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Thread: Arnold Schoenberg (1874 – 1951)

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    Well, wanted to say thanks, AGAIN, to flamenco, starthrower, Blancrocher, million and others for keeping this thread ALIVE, and active. To be honest, it's sometimes a bit difficult to "warm-up", so to speak, to Schoenberg ... or even Berg ... and of course, Mr. von Webern (and his aphorisms). ... The Berg Violin Concerto MAINTAINS it's strength and appeal, to me ... and Schoenberg has many examples .... Moses und Aron, some/many of the chamber works, Gurrelieder, and those FIVE PIECES FOR ORCHESTRA, that keep his legacy alive. I still think (and am sure that others have expressed this opinion, before) that Arnold and the Viennese 3 were trying, somehow, to construct a music that could ESCAPE could be different from Wagner, or maybe Debussy/Ravel, or others of a certain transitional period. We're still assessing the potential success/failure of that attempt, in the light of retrospect ... or our 20/20 vision, maybe, in hindsight. Anyway, thanks for the many, succinct posts on the subject!

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    I have no problem listening to the music of the Second Viennese School. Some listeners may fail to enjoy much of it but I don't think that's a legitimate reason for considering that the music is a failure in its compositional framework. To my ears the music of Schoenberg, Berg, and Webern is highly expressive and it communicates to this listener. There's plenty of tonal music that doesn't speak to me as a listener but that says nothing about the compositions, but only my particular taste or ability to enjoy it.
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    ...and even if Schoenberg hadn't used the 12-tone system, I'm sure that he, Berg, and Webern would be remembered for their contributions to the Late-Romantic music tradition. Also, Schoenberg's textbook on harmony, the Harmonielehre, would establish him as a major music theorist.

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    (also partially reproduced in Current Listening)

    String Trios: Goeyvaerts String Trio (Challenge Classics 2010). I recommend this. I've always had a difficulty with Schoenberg's String Trio Op. 45, and now I know why, or at least I think I do. It's half noise/sound and half music, in contrasting sections.


    Somehow, the Goeyvaerts String Trio makes this clear, and the programming of the CD helps, too: Hearing Schnittke's String Trio (1985), it sounds absolutely tonal next to Schoenberg. Somehow the contrast clarifies it, so kudos for intelligent programming. The Webern String Trio Op. 20 is played very nicely, too. The recording is excellent.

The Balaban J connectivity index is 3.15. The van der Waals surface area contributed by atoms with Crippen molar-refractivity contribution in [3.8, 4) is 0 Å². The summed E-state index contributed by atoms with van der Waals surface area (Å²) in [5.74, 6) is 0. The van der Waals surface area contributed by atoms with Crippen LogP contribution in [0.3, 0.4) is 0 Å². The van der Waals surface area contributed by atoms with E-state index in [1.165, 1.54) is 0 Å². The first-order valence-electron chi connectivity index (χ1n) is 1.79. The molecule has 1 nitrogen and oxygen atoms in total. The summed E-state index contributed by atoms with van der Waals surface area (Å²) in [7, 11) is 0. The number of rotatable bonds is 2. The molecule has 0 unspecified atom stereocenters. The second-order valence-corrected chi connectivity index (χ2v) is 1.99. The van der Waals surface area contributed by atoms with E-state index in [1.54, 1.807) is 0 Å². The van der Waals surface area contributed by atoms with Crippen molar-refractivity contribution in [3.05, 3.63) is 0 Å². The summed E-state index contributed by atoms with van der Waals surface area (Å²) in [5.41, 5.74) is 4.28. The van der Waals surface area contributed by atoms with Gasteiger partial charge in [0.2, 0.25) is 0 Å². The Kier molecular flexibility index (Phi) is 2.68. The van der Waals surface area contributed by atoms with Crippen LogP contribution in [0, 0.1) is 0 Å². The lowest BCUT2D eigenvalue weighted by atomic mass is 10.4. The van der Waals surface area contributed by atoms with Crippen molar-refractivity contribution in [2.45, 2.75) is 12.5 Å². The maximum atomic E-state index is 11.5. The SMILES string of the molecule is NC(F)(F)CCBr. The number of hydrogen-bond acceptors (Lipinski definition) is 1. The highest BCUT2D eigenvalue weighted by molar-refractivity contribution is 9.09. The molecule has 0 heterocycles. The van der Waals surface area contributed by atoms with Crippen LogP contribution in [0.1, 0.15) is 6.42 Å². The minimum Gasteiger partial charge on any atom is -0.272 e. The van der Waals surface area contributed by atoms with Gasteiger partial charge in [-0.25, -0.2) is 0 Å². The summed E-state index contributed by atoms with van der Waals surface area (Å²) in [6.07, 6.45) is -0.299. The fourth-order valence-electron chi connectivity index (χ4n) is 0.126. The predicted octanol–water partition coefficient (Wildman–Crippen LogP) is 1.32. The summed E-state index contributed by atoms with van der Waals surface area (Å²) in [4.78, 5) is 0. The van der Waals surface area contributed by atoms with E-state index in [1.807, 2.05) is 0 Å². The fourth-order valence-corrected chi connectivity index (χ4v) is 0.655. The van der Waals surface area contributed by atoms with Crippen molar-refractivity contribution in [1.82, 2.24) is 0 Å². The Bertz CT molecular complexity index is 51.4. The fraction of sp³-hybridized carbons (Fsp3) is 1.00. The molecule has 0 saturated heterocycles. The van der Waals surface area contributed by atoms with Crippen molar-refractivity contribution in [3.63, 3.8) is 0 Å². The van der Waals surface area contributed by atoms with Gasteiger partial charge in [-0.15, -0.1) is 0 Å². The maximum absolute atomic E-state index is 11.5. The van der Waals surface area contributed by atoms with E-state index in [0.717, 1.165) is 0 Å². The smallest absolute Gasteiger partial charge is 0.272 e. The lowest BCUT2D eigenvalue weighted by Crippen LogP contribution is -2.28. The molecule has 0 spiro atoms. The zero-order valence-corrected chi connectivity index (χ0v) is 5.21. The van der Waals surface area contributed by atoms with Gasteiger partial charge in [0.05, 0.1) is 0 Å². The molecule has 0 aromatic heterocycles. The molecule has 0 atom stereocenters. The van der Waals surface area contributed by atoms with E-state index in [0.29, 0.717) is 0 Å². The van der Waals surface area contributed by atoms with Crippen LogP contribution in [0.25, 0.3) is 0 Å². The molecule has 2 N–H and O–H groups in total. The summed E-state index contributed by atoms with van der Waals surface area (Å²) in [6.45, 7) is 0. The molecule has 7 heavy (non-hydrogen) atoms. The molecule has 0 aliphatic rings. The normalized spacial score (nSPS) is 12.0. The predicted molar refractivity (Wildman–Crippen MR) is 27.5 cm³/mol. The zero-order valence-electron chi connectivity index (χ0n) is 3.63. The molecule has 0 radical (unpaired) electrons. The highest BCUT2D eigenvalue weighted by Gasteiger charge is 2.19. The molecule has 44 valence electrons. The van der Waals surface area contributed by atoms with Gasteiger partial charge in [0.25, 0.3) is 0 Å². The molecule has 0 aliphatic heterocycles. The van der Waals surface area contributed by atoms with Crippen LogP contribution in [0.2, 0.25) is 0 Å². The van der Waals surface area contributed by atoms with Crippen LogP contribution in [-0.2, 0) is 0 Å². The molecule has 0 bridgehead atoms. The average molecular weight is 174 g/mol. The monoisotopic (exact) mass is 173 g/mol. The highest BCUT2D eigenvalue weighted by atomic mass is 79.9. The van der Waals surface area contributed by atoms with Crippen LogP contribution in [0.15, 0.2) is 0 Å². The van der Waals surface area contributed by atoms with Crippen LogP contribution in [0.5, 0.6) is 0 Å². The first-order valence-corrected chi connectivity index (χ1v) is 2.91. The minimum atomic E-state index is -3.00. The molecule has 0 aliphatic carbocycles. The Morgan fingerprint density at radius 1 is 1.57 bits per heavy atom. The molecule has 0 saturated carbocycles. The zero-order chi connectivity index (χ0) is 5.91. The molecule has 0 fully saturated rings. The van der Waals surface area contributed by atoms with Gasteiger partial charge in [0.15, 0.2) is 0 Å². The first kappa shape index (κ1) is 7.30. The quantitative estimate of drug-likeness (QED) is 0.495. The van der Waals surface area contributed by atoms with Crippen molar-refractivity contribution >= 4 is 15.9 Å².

But this represents for me a new breakthrough, a new understanding of the String Trio Op. 45; that Schoenberg was, by this time (post-war 1945) concerned with more than the usual musical elements of pitch, rhythm, and phrasing; he was starting to use music as a descriptive element of pure sound, divorced from syntax.

    From WIK, we read:

    During the 1920s and 1930s, electronic instruments were introduced and the first compositions for electronic instruments were made. By the 1940s, magnetic audio tape allowed musicians to tape sounds and then modify them by changing the tape speed or direction, leading to the development of electroacoustic tape music in the 1940s, in Egypt and France. Musique concrète, created in Paris in 1948, was based on editing together recorded fragments of natural and industrial sounds. Music produced solely from electronic generators was first produced in Germany in 1953.

    Schoenberg didn't pass until 1951, and it's very possible that he was very aware of what was going on in the areas of cinema and electronics, and sound in general.

    Schoenberg himself said that his String Trio Op. 45 was based on his experiences in hospital, and teased us with the statement that it is indeed descriptive of this experience, right down to the injection that he received.

    Knowing this, it's now easier for me to approach this formerly "difficult" and confounding work. In fact, it may become one of my favorites, now that I know that there is no exclusive syntax of pitch, theme, rhythm, or "theme" to decipher; I can largely listen to it now as "just sound," as Morton Feldman said about his own music.





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    ^I can't say that I'm following everything you just said, but I would agree that Schoenberg's String Trio is one of his most revolutionary works, and probably one of his best chamber works. I have the LaSalle paired with Verklarte Nacht and it's a great pairing, the first of his chamber masterpieces and the last. The CD you mention sounds great! I will have to get my hands on it.

    I have not been really listening to Schoenberg lately. I got this CD a few weeks ago but haven't spent much time with it yet...:



    The Bach stuff is awesome. Proof that Bach was a hot-blooded Romantic like the rest of us. The Variations are very good too. The liner notes suggests that it's his largest scale orchestral work. (I'm assuming they are speaking strictly of the 12-tone period.) Again I have not spent as much time with this CD as I'd like to. I haven't heard the Serenade here yet at all. For that work, I really like the Rosbaud SWF recording from 1958. (Pretty daring programming for a radio orchestra of the time, no?)

    Anyway, I'll have to make it a point to listen to a bit of Schoenberg today. Maybe that Serenade.

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    Quote Originally Posted by flamencosketches View Post